# Math behind LinearExplainer with correlation feature perturbation

When we use `LinearExplainer(model, prior, feature_perturbation="correlation_dependent")`

we do not use \(E[f(x) \mid do(X_S = x_S)]\) to measure the impact of a set \(S\) of features, but rather use \(E[f(x) \mid X_S = x_s]\) under the assumption that the random variable \(X\) (representing the input features) follows a multivariate guassian distribution. To compute SHAP values this way we need to compute conditional expectations under the multivariate guassian distribution
for all subset of features. This would be a lot of matrix match for an exponential number of terms, and it hence intractable for models with more than just a few features.

This document briefly outlines the math we have used to precompute all of the required linear algebra using a sampling procedure that can be done just once, and then applied to as many samples as we like. This drastically speed up the computation compared to a brute force approach. Note that all these calculations depend on the fact that we are explaining a linear model \(f(x) = \beta x\).

The permutation definition of SHAP values in the interventional form used by most explainers is

but here we will use the non-interventional conditional expectation form (where we have simplified the notation by dropping the explicit reference to the random variable \(X\)).

where \(f(x) = \beta x + b\) with \(\beta\) a row vector and \(b\) a scalar.

If we replace f(x) with the linear function definition we get:

:nbsphinx-math:`begin{align} phi_i = frac{1}{M!} sum_R E[beta x + b mid x_{S_i^R cup i}] - E[beta x + b mid x_{S_i^R}] \

= beta frac{1}{M!} sum_R E[x mid x_{S_i^R cup i}] - E[x mid x_{S_i^R}]

end{align}`

Assume the inputs \(x\) follow a multivariate normal distribution with mean \(\mu\) and covariance \(\Sigma\). Denote the projection matrix that selects a set \(S\) as \(P_S\), then we get:

\begin{align} E[x \mid x_S] = [P_{\bar S} \mu + P_{\bar S} \Sigma P_S^T (P_S \Sigma P_S^T)^{-1} ( P_S x - P_S \mu)] P_{\bar S} + x P_S^T P_S \\ = [P_{\bar S} \mu + P_{\bar S} \Sigma P_S^T (P_S \Sigma P_S^T)^{-1} P_S (x - \mu)] P_{\bar S} + x P_S^T P_S \\ = [\mu + \Sigma P_S^T (P_S \Sigma P_S^T)^{-1} P_S (x - \mu)] P_{\bar S}^T P_{\bar S} + x P_S^T P_S \\ = P_{\bar S}^T P_{\bar S} [\mu + \Sigma P_S^T (P_S \Sigma P_S^T)^{-1} P_S (x - \mu)] + P_S^T P_S x \\ = P_{\bar S}^T P_{\bar S} \mu + P_{\bar S}^T P_{\bar S} \Sigma P_S^T (P_S \Sigma P_S^T)^{-1} P_S x - P_{\bar S}^T P_{\bar S} \Sigma P_S^T (P_S \Sigma P_S^T)^{-1} P_S \mu + P_S^T P_S x \\ = [P_{\bar S}^T P_{\bar S} - P_{\bar S}^T P_{\bar S} \Sigma P_S^T (P_S \Sigma P_S^T)^{-1} P_S] \mu + [P_S^T P_S + P_{\bar S}^T P_{\bar S} \Sigma P_S^T (P_S \Sigma P_S^T)^{-1} P_S] x \end{align}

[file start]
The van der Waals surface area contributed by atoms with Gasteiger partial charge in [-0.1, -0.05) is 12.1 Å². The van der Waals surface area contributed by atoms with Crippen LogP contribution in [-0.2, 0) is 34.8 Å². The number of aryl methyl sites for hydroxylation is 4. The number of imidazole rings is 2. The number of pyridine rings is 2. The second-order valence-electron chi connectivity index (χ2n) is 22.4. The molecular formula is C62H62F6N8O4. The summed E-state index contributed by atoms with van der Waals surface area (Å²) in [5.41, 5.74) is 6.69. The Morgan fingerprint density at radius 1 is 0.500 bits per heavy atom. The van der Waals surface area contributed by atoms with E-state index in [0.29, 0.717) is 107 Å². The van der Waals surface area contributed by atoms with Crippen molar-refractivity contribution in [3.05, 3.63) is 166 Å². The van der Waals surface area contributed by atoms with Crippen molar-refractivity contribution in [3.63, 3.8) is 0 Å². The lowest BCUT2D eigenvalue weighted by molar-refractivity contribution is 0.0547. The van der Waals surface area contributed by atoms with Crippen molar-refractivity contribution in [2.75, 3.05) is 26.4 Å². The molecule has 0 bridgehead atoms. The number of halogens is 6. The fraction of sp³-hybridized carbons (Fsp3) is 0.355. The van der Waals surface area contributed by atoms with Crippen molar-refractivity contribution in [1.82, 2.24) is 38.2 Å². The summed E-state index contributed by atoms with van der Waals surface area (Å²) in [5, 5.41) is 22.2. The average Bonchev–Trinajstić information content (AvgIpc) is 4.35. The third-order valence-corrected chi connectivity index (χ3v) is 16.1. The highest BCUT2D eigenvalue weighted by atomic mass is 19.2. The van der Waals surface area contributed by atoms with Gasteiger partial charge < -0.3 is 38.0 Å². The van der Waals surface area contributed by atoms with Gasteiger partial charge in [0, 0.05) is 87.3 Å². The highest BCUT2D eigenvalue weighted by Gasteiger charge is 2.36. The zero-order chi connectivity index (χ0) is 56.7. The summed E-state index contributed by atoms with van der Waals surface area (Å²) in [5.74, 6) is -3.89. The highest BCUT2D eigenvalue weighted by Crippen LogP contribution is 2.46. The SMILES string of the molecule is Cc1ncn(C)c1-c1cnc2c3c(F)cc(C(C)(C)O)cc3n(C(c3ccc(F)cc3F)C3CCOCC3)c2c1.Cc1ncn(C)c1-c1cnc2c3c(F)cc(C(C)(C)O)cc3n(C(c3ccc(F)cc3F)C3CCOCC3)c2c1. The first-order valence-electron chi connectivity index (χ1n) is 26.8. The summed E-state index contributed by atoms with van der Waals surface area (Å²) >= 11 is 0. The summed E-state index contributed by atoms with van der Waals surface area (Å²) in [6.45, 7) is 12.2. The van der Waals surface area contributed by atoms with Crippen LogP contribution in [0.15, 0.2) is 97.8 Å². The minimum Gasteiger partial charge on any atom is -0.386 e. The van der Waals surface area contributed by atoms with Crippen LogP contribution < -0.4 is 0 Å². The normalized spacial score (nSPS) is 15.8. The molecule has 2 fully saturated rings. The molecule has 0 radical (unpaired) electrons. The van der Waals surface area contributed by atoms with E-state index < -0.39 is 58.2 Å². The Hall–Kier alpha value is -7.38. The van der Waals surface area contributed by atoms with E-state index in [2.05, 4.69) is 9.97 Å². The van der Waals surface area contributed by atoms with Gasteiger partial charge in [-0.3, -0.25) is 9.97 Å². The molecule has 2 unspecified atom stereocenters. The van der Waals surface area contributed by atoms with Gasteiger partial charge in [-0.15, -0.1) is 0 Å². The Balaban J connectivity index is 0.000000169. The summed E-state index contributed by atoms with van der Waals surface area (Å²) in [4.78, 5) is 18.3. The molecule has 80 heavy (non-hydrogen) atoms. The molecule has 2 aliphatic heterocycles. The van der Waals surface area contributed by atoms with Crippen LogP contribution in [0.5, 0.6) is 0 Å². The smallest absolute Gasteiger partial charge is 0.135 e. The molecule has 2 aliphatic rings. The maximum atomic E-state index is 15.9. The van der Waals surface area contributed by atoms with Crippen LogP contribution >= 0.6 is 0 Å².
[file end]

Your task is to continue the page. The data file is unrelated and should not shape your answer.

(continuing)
if we let \(R_S = P_{\bar S}^T P_{\bar S} \Sigma P_S^T (P_S \Sigma P_S^T)^{-1} P_S\) and \(Q_S = P_S^T P_S\) then we can write

\begin{align} E[x \mid x_S] = [Q_{\bar S} - R_S] \mu + [Q_S + R_S] x \end{align}

or

\begin{align} E[x \mid x_{S_i^R \cup i}] = [Q_{\bar{S_i^R \cup i}} - R_{S_i^R \cup i}] \mu + [Q_{S_i^R \cup i} + R_{S_i^R \cup i}] x \end{align}

leading to the Shapley equation of

\begin{align} \phi_i = \beta \frac{1}{M!} \sum_R [Q_{\bar{S_i^R \cup i}} - R_{S_i^R \cup i}] \mu + [Q_{S_i^R \cup i} + R_{S_i^R \cup i}] x - [Q_{\bar{S_i^R}} - R_{S_i^R}] \mu - [Q_{S_i^R} + R_{S_i^R}] x \\ = \beta \frac{1}{M!} \sum_R ([Q_{\bar{S_i^R \cup i}} - R_{S_i^R \cup i}] - [Q_{\bar{S_i^R}} - R_{S_i^R}]) \mu + ([Q_{S_i^R \cup i} + R_{S_i^R \cup i}] - [Q_{S_i^R} + R_{S_i^R}]) x \\ = \beta \left [ \frac{1}{M!} \sum_R ([Q_{\bar{S_i^R \cup i}} - R_{S_i^R \cup i}] - [Q_{\bar{S_i^R}} - R_{S_i^R}]) \right ] \mu + \beta \left [ \frac{1}{M!} \sum_R ([Q_{S_i^R \cup i} + R_{S_i^R \cup i}] - [Q_{S_i^R} + R_{S_i^R}]) \right ] x \end{align}

This means that we can precompute the transform matrix \(T\) by drawing random permutations \(R\) many times and averaging our results. Once we have computed \(T\) we can explain any number of samples (or models for that matter) by just using matrix multiplication.